FIG. 4 shows an exploded view of one embodiment of an RF power amplifier. According to this embodiment, one heat sink 410 is used. In one embodiment, the heat sink 410 includes a main body 413 that has a flat top surface 411. In other embodiments, other heat sinks can be used. For example, heat sinks having ribs and different kinds of shapes can be used. In one embodiment, a raised area 415 is located at the center of the top surface 411. In one embodiment, the raised area 415 is a pedestal 415.

In one embodiment, an integrated pedestal 415 is located at the center of the top surface 411. In other embodiments, pedestal 415 can be located in other suitable area on top surface 411. In the illustrated embodiment, pedestal 415 has rectangular shape. However, in other embodiments, pedestal 415 can have other suitable shapes to accommodate various transistor die as will be explained in more detail below. Pedestal 415 includes vertical dimensions that accommodate PCB 450 and allows the capability to adjust the wire length and height for connections to the leads 425 for RF tuning purposes. In various embodiments, heat sink 410 can be made from any suitable type of thermally and electrically conductive material, such as aluminum.

FIG. 4 furthermore shows one embodiment of a frame arrangement 420 that includes a frame 423 and terminals or leads 425 a and 425 b. In various embodiments, leads 425 can be made from suitable materials such as copper. The frame 423 can include ceramic or other electrically insulating or dielectric materials that can accommodate RF power transistor electrical requirements. In various embodiments, the frame arrangement 420 can come as a single assembly or be assembled after attachment of frame 423 to pedestal 415. FIG. 4 also shows printed circuit boards (PCBs) 450 a and 450 b which provide for connection to the transistor package via leads 425 a and 425 b. In one embodiment, a single PCB 450 for connection to the transistor package can be used. In one embodiment, a single PCB can be attached to the heat sink before a transistor die is placed on the heat sink.

FIG. 5 shows one embodiment wherein a transistor die array 430, a capacitor array 432 and the frame arrangement 420 are placed on pedestal 415. In other embodiments, capacitor array 432 is not used. In various embodiments, the transistor die array 430 can be attached to the pedestal by using a high temperature soldering process or by using a gluing process that provides for a thermal and electrical connection of the die array 430 to the heat sink 410. In one embodiment, a silicon-gold eutectic bonding process can be used to mount the transistor die array 430 onto pedestal 415. In another embodiment, a thermally and electrically conductive epoxy glue can be used. In various embodiments, transistor die array 430 can include other devices such as capacitors and bond wires that create respective input and output matching networks. In the illustrated embodiment, after transistor die array 430, a capacitor array 432 and the frame arrangement 420 are placed on pedestal 415, bond wires are used to interconnect as necessary the transistor die array 430, that capacitor array 432 and that leads 425 a and 425 b.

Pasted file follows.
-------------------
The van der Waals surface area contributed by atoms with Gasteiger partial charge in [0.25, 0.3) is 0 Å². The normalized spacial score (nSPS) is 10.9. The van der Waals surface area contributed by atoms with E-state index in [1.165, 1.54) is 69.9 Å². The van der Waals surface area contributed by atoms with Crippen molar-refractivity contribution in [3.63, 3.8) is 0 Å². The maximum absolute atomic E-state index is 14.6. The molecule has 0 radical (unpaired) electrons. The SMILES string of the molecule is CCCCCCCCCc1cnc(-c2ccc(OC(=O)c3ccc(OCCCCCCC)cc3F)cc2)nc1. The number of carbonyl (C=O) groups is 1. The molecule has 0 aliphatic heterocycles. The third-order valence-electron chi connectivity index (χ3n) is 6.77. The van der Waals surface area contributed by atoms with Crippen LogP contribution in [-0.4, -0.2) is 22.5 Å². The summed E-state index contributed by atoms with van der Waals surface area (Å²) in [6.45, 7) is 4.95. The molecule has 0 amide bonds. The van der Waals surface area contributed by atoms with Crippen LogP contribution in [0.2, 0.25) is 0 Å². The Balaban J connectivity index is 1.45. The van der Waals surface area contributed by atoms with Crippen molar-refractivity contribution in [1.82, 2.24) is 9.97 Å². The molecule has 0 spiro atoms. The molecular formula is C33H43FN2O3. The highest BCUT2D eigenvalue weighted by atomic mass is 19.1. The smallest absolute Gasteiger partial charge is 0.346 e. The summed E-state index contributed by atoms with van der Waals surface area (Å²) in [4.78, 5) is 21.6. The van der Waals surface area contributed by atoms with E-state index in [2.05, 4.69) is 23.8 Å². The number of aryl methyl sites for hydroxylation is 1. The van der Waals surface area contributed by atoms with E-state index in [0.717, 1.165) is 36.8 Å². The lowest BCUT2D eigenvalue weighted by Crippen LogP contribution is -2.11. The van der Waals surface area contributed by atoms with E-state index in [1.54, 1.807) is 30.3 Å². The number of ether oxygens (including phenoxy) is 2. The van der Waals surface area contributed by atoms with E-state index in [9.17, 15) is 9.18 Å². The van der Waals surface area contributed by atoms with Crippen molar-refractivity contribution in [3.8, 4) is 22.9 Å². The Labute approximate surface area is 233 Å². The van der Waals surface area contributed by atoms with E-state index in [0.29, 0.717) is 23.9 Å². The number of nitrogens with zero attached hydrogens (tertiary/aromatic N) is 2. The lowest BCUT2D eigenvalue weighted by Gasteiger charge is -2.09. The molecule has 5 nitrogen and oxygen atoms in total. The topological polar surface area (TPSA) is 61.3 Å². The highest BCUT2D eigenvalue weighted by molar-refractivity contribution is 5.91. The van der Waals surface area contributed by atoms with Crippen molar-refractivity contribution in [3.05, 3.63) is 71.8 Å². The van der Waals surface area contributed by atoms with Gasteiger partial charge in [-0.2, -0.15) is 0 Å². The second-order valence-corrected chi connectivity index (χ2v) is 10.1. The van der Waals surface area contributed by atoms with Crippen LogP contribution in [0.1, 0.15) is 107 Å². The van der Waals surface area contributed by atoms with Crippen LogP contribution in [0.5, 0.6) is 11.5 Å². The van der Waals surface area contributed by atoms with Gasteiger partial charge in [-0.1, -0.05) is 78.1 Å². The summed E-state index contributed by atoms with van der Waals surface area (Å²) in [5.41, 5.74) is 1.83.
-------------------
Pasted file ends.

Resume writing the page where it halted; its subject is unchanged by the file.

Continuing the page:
FIG. 6 illustrates one embodiment of a protective lid 440 mounted over a frame arrangement 420. Lid 440 is placed over the frame arrangement 420 to protect the transistor die array 430 and capacitor array 432. In various embodiments, lid 440 can be made from materials such as ceramic or other suitable materials. In some embodiments, lid 440 can include recesses to accommodate the transmission lines or leads 425 a and 425 b. The lid 440 can be attached using any appropriate attachment method or material such as an adhesive. In various embodiments, lid 440 can be attached at any step after the wire bond process.

FIG. 7 shows one embodiment of printed circuit boards 450 a and 450 b mounted to heat sink 410. In one embodiment, heat sink 410 has a flat top surface that includes a pedestal 415 that has a height that accommodates the printed circuit boards 450 a and 450 b and that provides for the fulfillment of RF requirements for the shape and length of interconnect wires. In one embodiment, the printed circuit boards 450 a and 450 b are slid into an opening formed between the heat sink 410 and the transmission lines 425 a and 425 b after the frame is placed on pedestal 415. To this end, in this embodiment, the height of pedestal 415 is designed such that the opening created between either or both of the transmission lines 425 a and 425 b and the heat sink 410 is approximately the same as the height of the printed circuit boards 450 a or 450 b. In one embodiment, the pedestal 415 has a height that accommodates one or more electrical connections between the input and output leads 450 a and 450 b and the at least one printed circuit board.

In various embodiments, the printed circuit boards 450 a and 450 b can be placed at different times during the manufacturing process on top of the heat sink 410. In one embodiment, leads or bond wires are attached before the PCB 450 is placed on heat sink 410. In one embodiment, leads or bond wires are attached after the PCB 450 is placed on heat sink 410. In various embodiments, the printed circuit boards 450 a and 450 b can be soldered onto heat sink 410, by using a process such as a reflow process. Any suitable number of printed circuit boards 450 can be used in other embodiments. In one embodiment, a single PCB 450 can be used to provide connection to the power transistor package. In various embodiments, any suitable attachment methods or materials such as adhesives can be used.

Therefore, the present invention is well adapted to carry out the objects and attain the ends and advantages mentioned as well as those that are inherent therein. While changes may be made by those skilled in the art, such changes are encompassed within the spirit of this invention as defined by the appended claims.

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Classifications
U.S. Classification361/709, 438/15, 361/721, 257/684, 257/712, 29/827, 257/723, 361/704, 257/691, 361/717, 361/719, 257/666, 257/732, 438/122, 438/123, 330/303, 257/675, 257/584, 330/67, 361/760, 29/847, 257/692, 257/676
International ClassificationH05K7/20
Cooperative ClassificationH01L2924/0002, H01L23/3675, H01L2223/6644
European ClassificationH01L23/367H
Legal Events
DateCodeEventDescription
Dec 7, 2006ASAssignment
Owner name: INFINEON TECHNOLOGIES AG, GERMANY
Free format text: ASSIGNMENT OF ASSIGNORS INTEREST;ASSIGNOR:INFINEON TECHNOLOGIES NORTH AMERICA CORP.;REEL/FRAME:018596/0576
Effective date: 20061207
Nov 10, 2006ASAssignment
Owner name: INFINEON TECHNOLOGIES NORTH AMERICA CORP., CALIFOR
Free format text: ASSIGNMENT OF ASSIGNORS INTEREST;ASSIGNORS:HOYER, HENRIK;FOWLKES, DONALD;GRISWOLD, BRADLEY;REEL/FRAME:018506/0169
Effective date: 20060616